The city of Brea continues to set the stage for a massive theft of property, a "taking," but is trying to craft its action in such a way that the city won't have to pay for what it takes. The City Council agreed Tuesday to postpone a decision on changing the zoning in a hillside portion of the city, as staff develops more "flexibility" for owners. But a very troubling process is moving forward.
The city attorney, council members and members of a no-growth group closely allied with city officials are all touting their commitment these days to "compromise." But don't think that after five years of depriving owners of their lawful right to develop their land that officials have suddenly gained any newfound understanding of the concept of individual freedom.
OK, so setting some reasonable standards to prevent tragedies like the Laguna Landslides of 2005 from happening in Brea means that the City of Brea does not understand the "concept of individual freedom"? What, the freedom to put yourselves and your neighbors at risk of losing the entire neighborhood? But wait, it gets better!
We can see it now. Owners would lose their valuable property rights, then be allowed to petition the city for a few additional units. They would have to spend money developing new plans. There would be no guarantees that the flexibility would mean anything more than further delays and runarounds by officials dedicated to stopping growth on privately owned hillsides. This is the opposite of freedom. It would be approval by government whim.
Some supporters of the city have said to us words to this effect: "All property is subject to government regulations and zoning, so why is it any big deal if the city decides to change the zoning on this acreage?"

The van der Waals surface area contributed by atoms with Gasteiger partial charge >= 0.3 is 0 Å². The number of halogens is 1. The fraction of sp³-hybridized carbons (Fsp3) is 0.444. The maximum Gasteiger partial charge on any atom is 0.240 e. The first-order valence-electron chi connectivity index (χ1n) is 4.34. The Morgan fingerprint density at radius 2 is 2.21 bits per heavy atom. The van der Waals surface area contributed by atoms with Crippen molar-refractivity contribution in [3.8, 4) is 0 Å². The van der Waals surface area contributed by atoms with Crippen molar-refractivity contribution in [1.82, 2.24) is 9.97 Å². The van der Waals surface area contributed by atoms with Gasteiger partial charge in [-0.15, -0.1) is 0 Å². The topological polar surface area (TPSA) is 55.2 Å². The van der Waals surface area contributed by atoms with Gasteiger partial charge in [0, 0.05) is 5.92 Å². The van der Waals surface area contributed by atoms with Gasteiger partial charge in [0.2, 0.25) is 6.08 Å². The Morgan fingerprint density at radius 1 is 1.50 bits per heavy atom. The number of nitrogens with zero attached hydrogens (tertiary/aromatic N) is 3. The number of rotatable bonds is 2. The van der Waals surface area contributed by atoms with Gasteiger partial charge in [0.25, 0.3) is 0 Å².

The price of property is determined by the bundle of rights and entitlements that comes with it.
True. The price of property is determined by such entitlements as being able to build alongside a lovely, bucolic canyon. However, what would happen if that canyon weren't so lovely and bucolic anymore? And oh yes, what would happen if all those new homes built were to fall in that canyon? Would these developers still be beating their chests about "property rights" when their precious property slides down into ruin?
But I guess that does not matter to The Register's editorial page, so long as Brea "takes away people's land" to "create de facto park land". How dare they!
Other supporters of the city argue that the land is too hilly to build 1,600 units. That might be true, but it should be up to the builder, his engineers and the insurers to determine the right number of units that can be built. It seems clear the city is using the safety issue as an excuse to create de facto park land. [...]
Brea officials are acting at the behest of many residents who do not want additional houses near them. But to take away some people's land to satisfy others is a form of rank majoritarianism. What would you say if a government voted to eliminate your free-speech rights simply because the majority didn't like what you had to say? It's a similar concept to what Brea is doing.
Yes, why not just leave it up to the developers? I mean, what motivation do they have besides the very noble urge to "exercise their property rights"? Perhaps, do they also have a motivation to maximize their profits off the land? Now, I'm not saying that all development is evil, or that developers do not have a right to profit off their own land. However, what may be best to maximize the developer's profit may not be best for the community's well-being.
This is where government steps in. Local government should be expected to set reasonable standards and limits in order to provide enough of an opportunity for developers to profit off their land, but at a reasonable level that also respects the wishes of the greater community. And oh yes, isn't government also supposed to respect the will of the people? I mean, isn't that what representative democracy is all about? The Register might call Brea's new development standards "rank majoritarianism", but I'll call it a reasonable set of standards that tries to respect the right of the developer to develop as well as the community's right to safe and pleasant surroundings.
Too bad that The Orange County Register's editorial page's love for "freedom" does not extend to respecting the wishes of the greater community.
(Cross-posted at Calitics)